The town's largest housing project was the 250 one and two bedroomed luxury flats at Cannons Wharf which were built alongside the river in Medway Wharf Road in 2010. Within easy walking distance of the railway station this is still a much sought after development with many of the flats rented and a price tag for those on sale of £165,000 - £200,000 for a one bed and £250,000 - £275,000 for a two bed flat. Other developments have included 205 detached houses in The Haydens and Ketleys Close. The town's older two bedroomed cottages are still a popular buy today. On 19 October 2019, Tunbridge Wells Borough Council announced plans for the construction of 7,000 news homes in villages on the edge of its boundary with Tonbridge.

Tonbridge is well known for its selection of excellent and well-performing schools. The oldest is Tonbridge School, a leading Public School that was founded in 1552 by Edward VI in the High Street. The town also has several girl’s and boy’s grammar schools including Judd School and the Weald of Kent Grammar School. Hayesbrook School for Boys is a specialist sports college and Hillview School for Girls specialises in the performing arts. Tonbridge has seven junior schools which are all of a very high standard with Saint Stephen's Primary School being the top one. For further education, West Kent College is situated on Brook Street. Nicknamed 'K' College, it offers a wide variety of courses, including both A level and vocational courses.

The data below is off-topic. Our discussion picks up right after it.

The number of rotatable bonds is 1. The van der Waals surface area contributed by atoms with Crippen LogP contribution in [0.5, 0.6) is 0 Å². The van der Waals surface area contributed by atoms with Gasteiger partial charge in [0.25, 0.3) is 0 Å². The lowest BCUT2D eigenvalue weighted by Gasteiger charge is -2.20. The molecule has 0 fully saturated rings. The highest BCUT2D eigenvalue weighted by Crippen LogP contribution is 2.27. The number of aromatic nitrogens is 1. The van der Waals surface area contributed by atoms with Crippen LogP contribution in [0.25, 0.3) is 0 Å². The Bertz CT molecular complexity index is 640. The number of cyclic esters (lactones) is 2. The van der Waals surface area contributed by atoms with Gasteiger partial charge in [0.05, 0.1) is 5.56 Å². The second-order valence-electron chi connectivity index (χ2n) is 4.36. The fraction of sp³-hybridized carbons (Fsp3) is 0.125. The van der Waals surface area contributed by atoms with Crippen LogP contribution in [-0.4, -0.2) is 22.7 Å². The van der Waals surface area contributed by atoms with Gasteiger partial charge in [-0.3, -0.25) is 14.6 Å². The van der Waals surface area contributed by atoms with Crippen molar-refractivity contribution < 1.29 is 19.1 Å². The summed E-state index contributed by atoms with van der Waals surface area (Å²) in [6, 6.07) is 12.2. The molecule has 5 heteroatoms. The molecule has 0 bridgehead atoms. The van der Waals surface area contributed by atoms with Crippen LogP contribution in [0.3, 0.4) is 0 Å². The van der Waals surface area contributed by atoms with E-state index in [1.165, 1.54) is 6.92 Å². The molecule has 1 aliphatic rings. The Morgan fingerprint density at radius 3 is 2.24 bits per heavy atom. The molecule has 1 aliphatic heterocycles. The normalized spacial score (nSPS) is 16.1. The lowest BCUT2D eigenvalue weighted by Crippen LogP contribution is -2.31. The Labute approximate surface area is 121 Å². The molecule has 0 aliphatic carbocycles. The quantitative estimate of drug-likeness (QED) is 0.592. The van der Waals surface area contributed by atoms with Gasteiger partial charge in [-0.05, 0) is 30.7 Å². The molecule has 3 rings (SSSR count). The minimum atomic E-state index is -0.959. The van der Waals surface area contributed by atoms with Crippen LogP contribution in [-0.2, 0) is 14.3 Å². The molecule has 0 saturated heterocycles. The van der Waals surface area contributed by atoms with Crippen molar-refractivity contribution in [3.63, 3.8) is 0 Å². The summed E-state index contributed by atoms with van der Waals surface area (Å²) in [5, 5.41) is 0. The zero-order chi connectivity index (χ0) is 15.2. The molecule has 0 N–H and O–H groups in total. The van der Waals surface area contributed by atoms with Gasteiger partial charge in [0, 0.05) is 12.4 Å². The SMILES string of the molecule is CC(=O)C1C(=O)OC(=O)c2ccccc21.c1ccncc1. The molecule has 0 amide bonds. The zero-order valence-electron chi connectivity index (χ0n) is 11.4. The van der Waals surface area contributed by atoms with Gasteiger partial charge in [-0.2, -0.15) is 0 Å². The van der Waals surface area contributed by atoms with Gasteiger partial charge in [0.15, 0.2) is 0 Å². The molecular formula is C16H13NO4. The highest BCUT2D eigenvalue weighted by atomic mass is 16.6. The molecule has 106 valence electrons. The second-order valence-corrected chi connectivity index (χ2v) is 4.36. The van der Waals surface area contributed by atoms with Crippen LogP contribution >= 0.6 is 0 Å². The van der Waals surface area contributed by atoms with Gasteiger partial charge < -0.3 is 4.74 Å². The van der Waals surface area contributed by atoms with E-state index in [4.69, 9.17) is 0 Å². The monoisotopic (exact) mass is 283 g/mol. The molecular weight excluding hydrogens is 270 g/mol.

As the town has developed, so has its facilities. Its comprehensive selection of restaurants offer cuisines from all over the world and it has great traditional pubs. Tonbridge has good supermarkets too including Waitrose, Sainsburys and Lidl plus a Marks & Spencer food hall on the industrial estate on the southern edge of the town. Amongst its other shops are florists, a great butchers and a new fishmonger's. There are also several lovely gift shops and an independent book shop as well as Bea Baby Kids Dance and a tempting cake shop called 'An Enchanted Cake or Two'! Having said that, Tunbridge Wells has a much larger and diverse selection of shops and still the place to go for Christmas shopping!